Many articles were carried over from some with minimal updating. Some of the book-length articles were divided into smaller parts for easier reference, yet others much abridged; the best-known authors contributed only a single article or part of an article. Most of the work was done by British Museum scholars and other scholars; the 1911 edition was the first edition of the encyclopædia to include more than just a handful of female contributors, with 34 women contributing articles to the edition. The eleventh edition introduced a number of changes of the format of the Britannica, it was the first to be published complete, instead of the previous method of volumes being released as they were ready. The print type was subject to continual updating until publication, it was the first edition of Britannica to be issued with a comprehensive index volume in, added a categorical index, where like topics were listed. It was the first not to include long treatise-length articles. Though the overall length of the work was about the same as that of its predecessor, the number of articles had increased from 17,000 to 40,000.
It was the first edition of Britannica to include biographies of living people. Sixteen maps of the famous 9th edition of Stielers Handatlas were translated to English, converted to Imperial units, printed in Gotha, Germany by Justus Perthes and became part this edition. Editions only included Perthes' great maps as low quality reproductions. According to Coleman and Simmons, the content of the encyclopedia was distributed as follows: Hooper sold the rights to Sears Roebuck of Chicago in 1920, completing the Britannica's transition to becoming a American publication. In 1922, an additional three volumes, were published, covering the events of the intervening years, including World War I. These, together with a reprint of the eleventh edition, formed the twelfth edition of the work. A similar thirteenth edition, consisting of three volumes plus a reprint of the twelfth edition, was published in 1926, so the twelfth and thirteenth editions were related to the eleventh edition and shared much of the same content.
However, it became apparent that a more thorough update of the work was required. The fourteenth edition, published in 1929, was revised, with much text eliminated or abridged to make room for new topics; the eleventh edition was the basis of every version of the Encyclopædia Britannica until the new fifteenth edition was published in 1974, using modern information presentation. The eleventh edition's articles are still of value and interest to modern readers and scholars as a cultural artifact: the British Empire was at its maximum, imperialism was unchallenged, much of the world was still ruled by monarchs, the tragedy of the modern world wars was still in the future, they are an invaluable resource for topics omitted from modern encyclopedias for biography and the history of science and technology. As a literary text, the encyclopedia has value as an example of early 20th-century prose. For example, it employs literary devices, such as pathetic fallacy, which are not as common in modern reference texts.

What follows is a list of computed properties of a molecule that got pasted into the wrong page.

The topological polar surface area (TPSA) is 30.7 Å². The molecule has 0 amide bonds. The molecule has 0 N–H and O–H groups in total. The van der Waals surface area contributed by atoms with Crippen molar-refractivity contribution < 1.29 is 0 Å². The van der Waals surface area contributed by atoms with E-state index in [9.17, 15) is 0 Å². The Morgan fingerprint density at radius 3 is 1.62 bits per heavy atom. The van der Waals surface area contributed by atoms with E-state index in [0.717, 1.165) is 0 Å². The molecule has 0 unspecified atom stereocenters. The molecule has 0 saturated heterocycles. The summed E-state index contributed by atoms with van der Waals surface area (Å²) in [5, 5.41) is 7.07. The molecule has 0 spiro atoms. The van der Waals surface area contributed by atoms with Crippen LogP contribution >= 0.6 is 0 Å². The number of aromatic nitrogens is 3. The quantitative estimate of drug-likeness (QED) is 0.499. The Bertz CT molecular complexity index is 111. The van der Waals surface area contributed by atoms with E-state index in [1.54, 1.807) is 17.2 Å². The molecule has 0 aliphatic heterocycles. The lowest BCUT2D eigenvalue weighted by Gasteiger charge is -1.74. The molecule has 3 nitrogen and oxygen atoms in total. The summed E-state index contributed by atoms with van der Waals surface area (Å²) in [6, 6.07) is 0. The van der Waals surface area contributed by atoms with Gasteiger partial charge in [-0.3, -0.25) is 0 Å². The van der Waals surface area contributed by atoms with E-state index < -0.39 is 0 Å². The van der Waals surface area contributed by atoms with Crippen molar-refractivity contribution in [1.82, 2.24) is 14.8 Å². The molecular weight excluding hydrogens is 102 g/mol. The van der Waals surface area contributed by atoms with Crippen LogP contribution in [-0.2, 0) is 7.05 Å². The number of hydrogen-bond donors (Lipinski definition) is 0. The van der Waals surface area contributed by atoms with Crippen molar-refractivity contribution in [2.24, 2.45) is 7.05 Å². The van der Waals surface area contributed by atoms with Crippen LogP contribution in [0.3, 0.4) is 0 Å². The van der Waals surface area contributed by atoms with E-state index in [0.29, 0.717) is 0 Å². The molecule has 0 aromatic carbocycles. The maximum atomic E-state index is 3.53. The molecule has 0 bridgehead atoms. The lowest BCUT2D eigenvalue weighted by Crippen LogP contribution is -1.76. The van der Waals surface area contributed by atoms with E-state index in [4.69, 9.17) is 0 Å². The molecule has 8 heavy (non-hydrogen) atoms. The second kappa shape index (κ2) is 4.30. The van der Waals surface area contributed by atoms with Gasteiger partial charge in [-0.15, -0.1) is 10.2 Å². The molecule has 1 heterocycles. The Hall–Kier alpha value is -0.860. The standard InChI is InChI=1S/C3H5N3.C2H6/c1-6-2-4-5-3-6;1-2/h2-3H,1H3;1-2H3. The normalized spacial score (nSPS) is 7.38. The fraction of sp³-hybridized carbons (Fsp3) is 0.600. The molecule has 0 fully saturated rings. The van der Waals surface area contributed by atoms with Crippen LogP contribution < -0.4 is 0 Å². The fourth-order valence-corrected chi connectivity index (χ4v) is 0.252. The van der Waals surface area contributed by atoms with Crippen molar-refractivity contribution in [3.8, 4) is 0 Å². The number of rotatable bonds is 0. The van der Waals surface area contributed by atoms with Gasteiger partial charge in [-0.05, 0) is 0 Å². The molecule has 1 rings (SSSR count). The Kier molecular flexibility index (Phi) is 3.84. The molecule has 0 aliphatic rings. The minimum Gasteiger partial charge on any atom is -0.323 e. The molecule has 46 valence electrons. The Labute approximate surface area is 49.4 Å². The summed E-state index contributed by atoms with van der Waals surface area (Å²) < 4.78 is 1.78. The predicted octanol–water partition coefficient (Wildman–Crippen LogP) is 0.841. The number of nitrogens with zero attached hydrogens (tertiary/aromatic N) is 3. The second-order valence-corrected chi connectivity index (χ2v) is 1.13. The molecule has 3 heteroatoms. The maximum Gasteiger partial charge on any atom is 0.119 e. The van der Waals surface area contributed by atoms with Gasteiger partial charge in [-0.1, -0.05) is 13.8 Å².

In 1917, using the pseudonym of S. S. Van Dine, the US art critic and author Willard Huntington Wright published Misinforming a Nation, a 200+
World War I
World War I known as the First World War or the Great War, was a global war originating in Europe that lasted from 28 July 1914 to 11 November 1918. Contemporaneously described as "the war to end all wars", it led to the mobilisation of more than 70 million military personnel, including 60 million Europeans, making it one of the largest wars in history, it is one of the deadliest conflicts in history, with an estimated nine million combatants and seven million civilian deaths as a direct result of the war, while resulting genocides and the 1918 influenza pandemic caused another 50 to 100 million deaths worldwide. On 28 June 1914, Gavrilo Princip, a Bosnian Serb Yugoslav nationalist, assassinated the Austro-Hungarian heir Archduke Franz Ferdinand in Sarajevo, leading to the July Crisis. In response, on 23 July Austria-Hungary issued an ultimatum to Serbia. Serbia's reply failed to satisfy the Austrians, the two moved to a war footing. A network of interlocking alliances enlarged the crisis from a bilateral issue in the Balkans to one involving most of Europe.